The thinking man’s anti-Zionist

For George Steiner a Jew is “someone who, when reading a book, pencil in hand, is convinced he will write a better one”. Gerald Jacobs enjoys a book which captures Steiner's compelling conversations.


Of all the lectures I attended as an English literature student, undoubtedly the most inspiring were those given by the dazzling polymath George Steiner. The content was always stimulating and the delivery dramatic, qualities still evident almost half-a-century later in A Long Saturday, a new and compelling collection of conversations between Professor Steiner and French journalist Laure Adler.

Not that those qualities are always beneficial; the stimulation can sometimes shade into provocation and the sense of drama lead to indiscriminate, sweeping statements. Nevertheless, the overall effect of Adler’s questioning is to show how the academic phenomenon that is George Steiner stands out among contemporary European intelligentsia.

Opening up to his interlocutor on a characteristically broad range of concerns, he reveals that, stung by his father’s gloomy prediction that La Langue Française — the language of the land where he was born (in 1929) — was about to be steamrollered by “Anglo-American”, Steiner has been motivated throughout his life to prevent such an outcome, not only on behalf of French language and literature but also in the wider cause of multilingual enrichment.

But probably the most central of Steiner’s interests is education. Among his various roles — critic, writer, philosopher — that of teacher is, for him, the most important. It is, he says, “why God put me in the world” (even though he doesn’t actually believe in God). Reflecting on this, he rather intriguingly confides that, “in 52 years, I’ve had four students who were much more talented than I, stronger, much more intelligent, and they are my best reward” — a rather endearing admission from a man often labelled egocentric, though he doesn’t name any of these prodigies.

In noting the trajectory of Steiner’s own exceptional career, as traced through his conversations with Adler, it was a revelation to me that the “absurdly young” George began his professional life as a journalist on the Economist writing editorials on relations between Europe and America. The Economist then sent him to Princeton to interview J. Robert Oppenheimer, “father of the atomic bomb”, and, after some cerebral sparring with the great man, Steiner was promptly invited to join Princeton’s Institute for Advanced Study.

In the years since then, George Steiner has himself become a dauntingly intellectual presence, bringing to his teaching and writing, about literature well beyond the English brand that I studied, a depth of scholarship and breadth of reference to which few could aspire. Based for many years now in Cambridge, he has authored a great number of highly influential books, among them The Death of Tragedy, Language and Silence — and a study of Martin Heidegger, in which Steiner argues that Heidegger’s refusal after the war to disavow his pro-Nazi writings is more mysterious than contemptible.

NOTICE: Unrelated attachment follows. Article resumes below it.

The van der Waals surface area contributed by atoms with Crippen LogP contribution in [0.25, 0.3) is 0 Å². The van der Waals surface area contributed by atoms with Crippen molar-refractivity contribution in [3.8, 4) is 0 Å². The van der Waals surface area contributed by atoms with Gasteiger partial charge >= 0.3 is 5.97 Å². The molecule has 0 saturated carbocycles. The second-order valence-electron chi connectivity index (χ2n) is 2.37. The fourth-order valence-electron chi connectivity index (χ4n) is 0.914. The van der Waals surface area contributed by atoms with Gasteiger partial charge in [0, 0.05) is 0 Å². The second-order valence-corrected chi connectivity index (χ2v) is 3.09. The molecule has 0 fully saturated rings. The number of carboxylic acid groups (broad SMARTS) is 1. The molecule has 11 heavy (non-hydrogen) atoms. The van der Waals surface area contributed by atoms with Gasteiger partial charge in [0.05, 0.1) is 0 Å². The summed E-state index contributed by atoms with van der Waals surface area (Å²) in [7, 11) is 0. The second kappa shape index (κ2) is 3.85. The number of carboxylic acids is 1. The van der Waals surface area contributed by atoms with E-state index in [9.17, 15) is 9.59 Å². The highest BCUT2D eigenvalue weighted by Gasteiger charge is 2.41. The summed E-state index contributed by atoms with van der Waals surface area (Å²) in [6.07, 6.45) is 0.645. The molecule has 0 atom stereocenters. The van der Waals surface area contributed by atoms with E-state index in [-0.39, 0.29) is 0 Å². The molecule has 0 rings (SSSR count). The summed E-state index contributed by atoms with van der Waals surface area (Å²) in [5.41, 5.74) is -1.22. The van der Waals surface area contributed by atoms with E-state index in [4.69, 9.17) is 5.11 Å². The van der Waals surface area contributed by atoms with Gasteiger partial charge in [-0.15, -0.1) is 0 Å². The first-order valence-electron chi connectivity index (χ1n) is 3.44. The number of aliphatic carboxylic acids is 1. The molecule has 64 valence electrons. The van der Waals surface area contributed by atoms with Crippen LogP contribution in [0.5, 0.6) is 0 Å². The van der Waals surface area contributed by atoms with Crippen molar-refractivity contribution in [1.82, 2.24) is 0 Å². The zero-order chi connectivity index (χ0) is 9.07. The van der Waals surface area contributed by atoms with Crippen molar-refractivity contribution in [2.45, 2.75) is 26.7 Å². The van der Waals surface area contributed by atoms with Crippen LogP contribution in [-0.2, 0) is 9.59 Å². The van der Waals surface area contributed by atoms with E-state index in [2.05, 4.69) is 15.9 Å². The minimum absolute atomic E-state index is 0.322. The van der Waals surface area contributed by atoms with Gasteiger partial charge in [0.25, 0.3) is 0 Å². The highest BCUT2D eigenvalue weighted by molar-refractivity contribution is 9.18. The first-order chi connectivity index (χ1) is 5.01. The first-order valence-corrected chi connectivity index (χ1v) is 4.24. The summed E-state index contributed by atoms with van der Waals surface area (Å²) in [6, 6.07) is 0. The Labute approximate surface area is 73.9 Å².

Over the course of Laure Adler’s “long Saturday” (in fact extended over several weeks), Steiner comments eloquently on what he sees as a falling short, a kind of inadequacy within his own field, the humanities, in comparison with the satisfying precision of the mathematicians he found himself surrounded by during his days in Princeton.

He offers a colourful example of this frustrating disparity by citing Tolstoy’s description of King Lear as “an overblown melodrama by someone who doesn’t understand tragedy at all” — about which the humanities scholar Steiner observes: “you can say, ‘Mr Tolstoy, I regret to inform you that you are laughably wrong’ but you can’t prove him wrong.”

Adler draws out her interviewee on his love of music, chess (“the language of those who are otherwise mute”), his beloved dog — and his disdain for Freud. She asks how he copes with having a deformed arm, and about death — he is “100 per cent in favour” of euthanasia. She also elicits a variety of entertaining anecdotes about an impressive variety of cultural figures.

But the subject that is probed more than any other is Jewishness. It is here that Steiner most starkly shows both his unfortunate propensity for making sweeping claims and for being provocative. The former gives rise to such statements of unworldly idealism as: “I don’t think there has ever been a Jewish teacher — or rabbi — who has touched a child sexually.” And he contrasts this sadly inaccurate claim with another, asserting that, “in Ireland… there isn’t one school that has escaped [child abuse].”

As for provocation, he bases his “fundamental” anti-Zionism on his belief that the Jew belongs to no country, his task is “to be a guest” ready to “pack our bags and leave again”. By setting up the state of Israel and “becoming a people like others,” Steiner believes “the Israelis have forfeited that nobility I had attributed to them.” Which is an interesting counterpoint to the Israeli writer A B Yehoshua’s view that Israel has regrettably failed to normalise.

Elsewhere, Steiner’s definition of a Jew — “someone who, when reading a book, pencil in hand, is convinced he will write a better one” — sounds jokey. But, to me, it sums up George Steiner the Jew. It is a clarion call to follow the best kind of Jewish life — that of the mind, which, Steiner tells Laure Adler and the rest of us, is “the glory of humanity.”

‘A Long Saturday: Conversations’, George Steiner with Laure Adler, translated by Teresa Lavender Fagan, is published by Chicago University Press at £14.99. Gerald Jacobs is the JC’s literary editor

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